NEA refuses to publish 1h PSI!

NEA has refused to publish the 1h PSI despite demands from some quarters to do so. That really made some people quite upset. These people think that “the absence of a study doesn’t mean the absence of risk”. And they seem to suggest that there is therefore still a risk, just that no one bothered to find out.

That is fundamentally wrong. When NEA said that there are no studies to show that support 1h PM2.5 concentration that are harmful, it does not mean that no studies were done. It means that there were studies done to establish some link, but none of the studies found any correlation between 1h PM2.5 concentration and impact on health.

For people who are asking for 1h PSI to be released, I would like to ask this. Do you know what the PSI really is? Do you know how it is calculated? What is the basis of the way it is calculated? What does it take into consideration? What are PM2.5 particles? What other particles does the PSI take into consideration? What health impacts do each type of particles have on us? If we do not even know what the PSI actually is, then do we know what sort of correlation does the 1h PSI have with the quality of air? And how does that “quality of air” actually impact us?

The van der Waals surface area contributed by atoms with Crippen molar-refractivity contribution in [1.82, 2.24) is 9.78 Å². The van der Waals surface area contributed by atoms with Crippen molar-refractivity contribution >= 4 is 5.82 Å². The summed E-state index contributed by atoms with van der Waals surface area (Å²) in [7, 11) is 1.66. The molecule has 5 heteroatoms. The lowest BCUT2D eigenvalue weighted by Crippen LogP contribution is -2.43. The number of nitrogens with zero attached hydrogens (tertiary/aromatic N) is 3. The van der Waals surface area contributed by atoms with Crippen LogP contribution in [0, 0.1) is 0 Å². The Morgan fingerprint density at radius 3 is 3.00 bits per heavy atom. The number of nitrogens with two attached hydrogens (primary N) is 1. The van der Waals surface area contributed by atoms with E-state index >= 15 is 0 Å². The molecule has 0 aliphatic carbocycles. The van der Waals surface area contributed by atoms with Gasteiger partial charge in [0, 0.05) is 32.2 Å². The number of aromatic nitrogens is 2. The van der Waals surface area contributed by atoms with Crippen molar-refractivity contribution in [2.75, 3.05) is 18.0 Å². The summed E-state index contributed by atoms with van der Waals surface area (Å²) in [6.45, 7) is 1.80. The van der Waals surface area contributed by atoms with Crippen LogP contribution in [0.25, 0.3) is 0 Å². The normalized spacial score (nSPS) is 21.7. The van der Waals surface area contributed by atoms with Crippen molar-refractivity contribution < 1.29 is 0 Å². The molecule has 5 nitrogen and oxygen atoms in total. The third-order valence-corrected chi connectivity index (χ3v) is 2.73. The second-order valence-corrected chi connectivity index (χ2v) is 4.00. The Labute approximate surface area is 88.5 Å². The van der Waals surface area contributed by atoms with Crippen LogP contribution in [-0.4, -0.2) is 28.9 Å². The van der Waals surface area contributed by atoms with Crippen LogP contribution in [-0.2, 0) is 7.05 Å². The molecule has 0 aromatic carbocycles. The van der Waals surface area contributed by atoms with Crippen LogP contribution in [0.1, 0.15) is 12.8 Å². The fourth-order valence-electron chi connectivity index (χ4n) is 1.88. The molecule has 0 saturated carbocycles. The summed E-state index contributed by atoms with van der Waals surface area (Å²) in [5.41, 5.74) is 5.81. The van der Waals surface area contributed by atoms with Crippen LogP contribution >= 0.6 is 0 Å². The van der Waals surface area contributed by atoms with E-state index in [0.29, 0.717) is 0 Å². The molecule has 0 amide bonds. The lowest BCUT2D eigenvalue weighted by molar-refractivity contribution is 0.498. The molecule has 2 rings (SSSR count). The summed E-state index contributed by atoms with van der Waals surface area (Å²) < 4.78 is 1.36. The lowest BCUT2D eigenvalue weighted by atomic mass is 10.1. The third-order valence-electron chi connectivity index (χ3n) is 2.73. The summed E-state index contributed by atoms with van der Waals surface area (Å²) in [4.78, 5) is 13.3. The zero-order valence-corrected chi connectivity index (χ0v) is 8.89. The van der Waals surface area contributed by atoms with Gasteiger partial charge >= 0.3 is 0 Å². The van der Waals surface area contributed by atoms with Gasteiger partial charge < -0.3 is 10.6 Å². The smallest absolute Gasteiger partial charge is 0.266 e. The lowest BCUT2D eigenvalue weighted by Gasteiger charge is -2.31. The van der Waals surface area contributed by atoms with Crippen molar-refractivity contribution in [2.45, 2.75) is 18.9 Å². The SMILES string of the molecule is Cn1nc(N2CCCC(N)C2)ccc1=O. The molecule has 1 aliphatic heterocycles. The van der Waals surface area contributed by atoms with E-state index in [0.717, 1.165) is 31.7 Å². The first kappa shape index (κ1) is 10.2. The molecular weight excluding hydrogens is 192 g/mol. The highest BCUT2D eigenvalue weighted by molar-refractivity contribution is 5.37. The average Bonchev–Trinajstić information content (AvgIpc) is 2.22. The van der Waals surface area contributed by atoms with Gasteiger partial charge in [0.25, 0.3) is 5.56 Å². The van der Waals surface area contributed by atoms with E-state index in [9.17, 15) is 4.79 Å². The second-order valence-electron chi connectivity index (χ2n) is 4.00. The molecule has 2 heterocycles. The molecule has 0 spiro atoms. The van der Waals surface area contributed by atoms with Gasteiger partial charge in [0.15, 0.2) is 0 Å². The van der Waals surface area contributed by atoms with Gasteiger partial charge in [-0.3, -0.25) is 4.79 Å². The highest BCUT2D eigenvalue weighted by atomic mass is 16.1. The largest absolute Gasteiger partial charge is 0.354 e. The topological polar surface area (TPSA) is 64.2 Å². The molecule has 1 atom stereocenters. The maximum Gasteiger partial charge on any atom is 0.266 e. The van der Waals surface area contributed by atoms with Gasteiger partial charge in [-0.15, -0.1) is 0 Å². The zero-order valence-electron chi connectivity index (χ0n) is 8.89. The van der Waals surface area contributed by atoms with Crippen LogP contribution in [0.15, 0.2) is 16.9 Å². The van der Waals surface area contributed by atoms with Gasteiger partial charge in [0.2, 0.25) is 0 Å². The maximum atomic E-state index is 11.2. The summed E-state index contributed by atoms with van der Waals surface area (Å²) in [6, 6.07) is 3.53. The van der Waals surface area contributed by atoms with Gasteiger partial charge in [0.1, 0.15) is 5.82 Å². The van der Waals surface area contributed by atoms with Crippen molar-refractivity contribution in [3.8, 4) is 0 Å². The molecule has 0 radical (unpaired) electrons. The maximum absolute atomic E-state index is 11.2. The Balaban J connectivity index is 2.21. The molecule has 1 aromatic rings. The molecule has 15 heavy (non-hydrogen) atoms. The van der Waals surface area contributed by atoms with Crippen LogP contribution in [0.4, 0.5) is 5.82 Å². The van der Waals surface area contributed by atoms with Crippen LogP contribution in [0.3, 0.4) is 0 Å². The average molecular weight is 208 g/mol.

It’s like… if I tell you that something is 100000 degrees celsius. Is that thing really hot? Yes. Is it dangerous? Depends. Because if that thing is just a tiny speck of dust and will only at most be in contact with your skin for 0.000001s, then is it still dangerous? Absolutely not. So was it meaningful for me to tell you that that thing was 100000 degrees celsius?

Another example. IQ. Is IQ of 150 smarter than IQ of 145? Depends. If one person is 50 and another is 25 now, and both took different IQ tests, and one took his test today, another took his test 10 years ago, then the IQ of 150 may be smarter, as smart or not as smart as the one who has IQ145. Because IQ is calculated from a normed distribution of people around the same age who did the same tests right around the same time.

Another example. Is someone who has a PSLE score of 250 smarter than someone who has PSLE score of 247? No. PSLE is also calculated from a normed distribution. So statistically, PSLE score of 247 is not significantly different from that of PSLE 250. But we would only know that if we actually know how PSLE T-score is calculated and have some understanding of statistics.

In other words, the context of any measure, of any “number” of any “index” is important. So unless we want to read all the science reports, and understand fully what that number really means, I think we do need to trust the professionals who have dedicated a good part of their lives understanding that number and what it really means. I fully support NEA’s decision. And I think we really need our citizenry to be better educated (not just trained) in science and scientific thinking.

[Featured image:  by Chris McGrath/Getty Images]


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